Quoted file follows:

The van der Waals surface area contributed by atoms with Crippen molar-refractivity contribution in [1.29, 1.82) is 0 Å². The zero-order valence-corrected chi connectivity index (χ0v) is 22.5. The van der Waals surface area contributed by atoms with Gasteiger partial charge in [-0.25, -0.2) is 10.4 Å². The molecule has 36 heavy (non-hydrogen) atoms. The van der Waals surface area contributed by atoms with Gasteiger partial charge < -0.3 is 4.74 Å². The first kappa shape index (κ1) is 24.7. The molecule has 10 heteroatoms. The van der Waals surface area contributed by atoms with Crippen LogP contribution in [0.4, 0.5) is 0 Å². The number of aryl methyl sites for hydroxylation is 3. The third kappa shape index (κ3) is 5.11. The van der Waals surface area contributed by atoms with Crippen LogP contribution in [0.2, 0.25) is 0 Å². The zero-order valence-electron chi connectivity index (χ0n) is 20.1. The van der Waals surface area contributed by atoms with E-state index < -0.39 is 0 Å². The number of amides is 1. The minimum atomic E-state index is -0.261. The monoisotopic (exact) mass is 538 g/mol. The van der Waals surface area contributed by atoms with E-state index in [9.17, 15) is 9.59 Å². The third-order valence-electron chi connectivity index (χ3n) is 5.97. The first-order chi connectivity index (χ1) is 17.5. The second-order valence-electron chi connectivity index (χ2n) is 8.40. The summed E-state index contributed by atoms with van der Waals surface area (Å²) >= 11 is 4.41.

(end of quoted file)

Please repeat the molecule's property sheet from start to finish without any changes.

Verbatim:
The van der Waals surface area contributed by atoms with Crippen molar-refractivity contribution in [1.29, 1.82) is 0 Å². The zero-order valence-corrected chi connectivity index (χ0v) is 22.5. The van der Waals surface area contributed by atoms with Gasteiger partial charge in [-0.25, -0.2) is 10.4 Å². The molecule has 36 heavy (non-hydrogen) atoms. The van der Waals surface area contributed by atoms with Gasteiger partial charge < -0.3 is 4.74 Å². The first kappa shape index (κ1) is 24.7. The molecule has 10 heteroatoms. The van der Waals surface area contributed by atoms with Crippen LogP contribution in [0.4, 0.5) is 0 Å². The number of aryl methyl sites for hydroxylation is 3. The third kappa shape index (κ3) is 5.11. The van der Waals surface area contributed by atoms with Crippen LogP contribution in [0.2, 0.25) is 0 Å². The zero-order valence-electron chi connectivity index (χ0n) is 20.1. The van der Waals surface area contributed by atoms with E-state index < -0.39 is 0 Å². The number of amides is 1. The minimum atomic E-state index is -0.261. The monoisotopic (exact) mass is 538 g/mol. The van der Waals surface area contributed by atoms with E-state index in [9.17, 15) is 9.59 Å². The third-order valence-electron chi connectivity index (χ3n) is 5.97. The first-order chi connectivity index (χ1) is 17.5. The second-order valence-electron chi connectivity index (χ2n) is 8.40. The summed E-state index contributed by atoms with van der Waals surface area (Å²) >= 11 is 4.41.